A year ago, at noon on 17 December, the national clock was restarted and we became a country filling the headlines and people’s expectations. With the reestablishment of relations between the governments of Cuba and the United States, our island became fashionable among political scientists, Hollywood actors and soothsayers. The year 2015 promised to a be a year of economic boom times and of openings, but twelve months later actual events fall far short of the dreams.
It is true, we have been saturated with photo ops, flags hoisted, press conferences to explain that the road will be long and complicated. For months, Cubans have been charged with hopes, but now it the time to look at the results. It is not enough for the officials of both countries – enemies until yesterday – to now shake hands in front of the cameras, smile and call themselves allies on issues such as the fight against drug trafficking, piracy, or the protection of sharks. So many diplomatic gestures should have improved the lives of Cubans.
In response to the measures taken by Barack Obama’s administration, the Plaza of the Revolution has not taken the necessary steps so that they might affect the daily lives of the island’s people. Instead, the official Castro discourse has played at maintaining a verbal confrontation with our neighbor to the north, and continues to use the argument of the “blockade” to justify its own failures.
Shortages have gotten worse in Cuba’s retail markets and it is now more difficult to buy the foods that were available last December. Corn from California is not filling store shelves, nor have McDonald hamburgers displaced the local version we call “fritas,” as those against globalization predicted. Putting food on the table has become an even more difficult, agonizing and expensive task.
Visitors looking for “beautiful ruins” and antique cars to photograph will not be disappointed, the theme park of the past is still intact. Modernity and development have hit the wall of reluctance in the face of the new. Cuban leaders have managed to convey and maintain their ailing old age over the entire country. No Apple store has opened in the heart of Havana, nor has public transport gotten any better.
No ferry has docked at Cuban ports since the date we enshrined in the shorthand of “17D.” Nobody has managed to connect from the island with roaming on their US phone cards, nor has any visitor managed to get money with their Visa or Mastercard at an ATM anywhere in our insular geography.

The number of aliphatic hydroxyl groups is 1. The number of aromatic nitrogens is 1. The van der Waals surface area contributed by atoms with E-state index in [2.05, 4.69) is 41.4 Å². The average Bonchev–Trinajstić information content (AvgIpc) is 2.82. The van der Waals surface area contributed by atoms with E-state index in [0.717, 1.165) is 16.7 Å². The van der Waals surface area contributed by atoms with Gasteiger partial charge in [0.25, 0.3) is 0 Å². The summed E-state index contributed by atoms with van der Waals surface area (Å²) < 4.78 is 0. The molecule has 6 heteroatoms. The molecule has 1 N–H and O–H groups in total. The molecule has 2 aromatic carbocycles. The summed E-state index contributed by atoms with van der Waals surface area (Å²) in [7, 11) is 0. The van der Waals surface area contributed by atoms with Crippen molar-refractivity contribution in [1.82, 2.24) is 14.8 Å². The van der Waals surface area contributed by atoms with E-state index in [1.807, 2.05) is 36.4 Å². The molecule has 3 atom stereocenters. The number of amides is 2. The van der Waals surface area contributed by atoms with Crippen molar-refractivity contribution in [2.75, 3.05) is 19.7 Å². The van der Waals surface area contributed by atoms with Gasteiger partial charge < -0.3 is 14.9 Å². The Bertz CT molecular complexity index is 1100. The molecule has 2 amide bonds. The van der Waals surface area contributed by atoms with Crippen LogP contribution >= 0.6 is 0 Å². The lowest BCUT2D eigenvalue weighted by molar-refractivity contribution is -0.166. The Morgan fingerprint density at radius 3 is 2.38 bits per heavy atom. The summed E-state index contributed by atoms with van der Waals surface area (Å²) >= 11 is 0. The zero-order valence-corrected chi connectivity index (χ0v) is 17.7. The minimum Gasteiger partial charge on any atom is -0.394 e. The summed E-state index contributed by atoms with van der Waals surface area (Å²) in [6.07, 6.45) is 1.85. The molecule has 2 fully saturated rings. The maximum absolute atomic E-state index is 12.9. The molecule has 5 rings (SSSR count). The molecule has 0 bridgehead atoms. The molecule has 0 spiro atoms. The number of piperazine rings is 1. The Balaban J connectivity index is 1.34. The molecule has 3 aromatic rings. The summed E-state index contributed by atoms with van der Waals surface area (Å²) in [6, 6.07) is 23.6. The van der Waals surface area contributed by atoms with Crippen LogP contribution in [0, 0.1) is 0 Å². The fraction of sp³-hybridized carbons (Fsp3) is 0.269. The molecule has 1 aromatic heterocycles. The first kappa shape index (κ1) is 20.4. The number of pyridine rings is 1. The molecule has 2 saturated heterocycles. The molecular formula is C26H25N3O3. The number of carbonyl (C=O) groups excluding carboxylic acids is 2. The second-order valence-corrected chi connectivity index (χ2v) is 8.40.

The international press has been filled with speculation about US airlines’ return to Cuba, but only charter flights land at our national airports. Relaxations allowing local entrepreneurs to be supplied from goods purchased in the US have failed to overcome the iron customs controls that block commercial imports to private hands. All the improvements decided in Washington have been held up in the thicket of prohibitions and controls that this system imposes on its own people. The internal blockade has closed ranks, before the fear of losing the justification provided by the external embargo.
Telecommunications, the cornerstone of US policy towards the island, has hardly benefited from the announcements launched from the White House. In a race to keep customers captive to the country’s only telephone company, the government has opened several dozen outdoor wifi zones for web browsing, at exorbitant prices, with service as unreliable as it is controlled. A year after 17D, this continues to be the country with the least extensive information technology in the entire hemisphere.
Freedom… well thanks. Raul Castro has been legitimized and recognized by most governments in the world and starred in a Summit of the Americas in Panama, between the flashing cameras and his meeting with Barack Obama. As for opening doors inside the country, he has refused to allow even the slightest belligerence from his critics, against whom he has maintained arrests, acts of repudiation and the painful execution of reputations. The latter is launched from the impunity of a power that can turn a dissident into a criminal in the eyes of public opinion.
However, that popular wisdom that scans the horizon and knows when changes are serious and when they are pure masquerade has emerged with force this year. The instinct for self-preservation, that ancestral pull that keeps us safe, has decisively given the lie to predictions made twelve months ago. Pushed by this conditioned reflex to avoid the danger of an existence without hope, thousands of Cubans have taken the route of emigration, in many cases risking their own lives.
Now it is left to us to again reset the clock. Both governments will call for calm, and to not despair. The occupant of the White House will say goodbye in 2016, perhaps after visiting our island, and Raul Castro has announced he will retire in 2018. This desperate time of history and politics passes step by step, without leaps, barely perceptible. Meanwhile, the hours of the lives of millions of Cubans inexorably drain away. 17D has become a date in the past.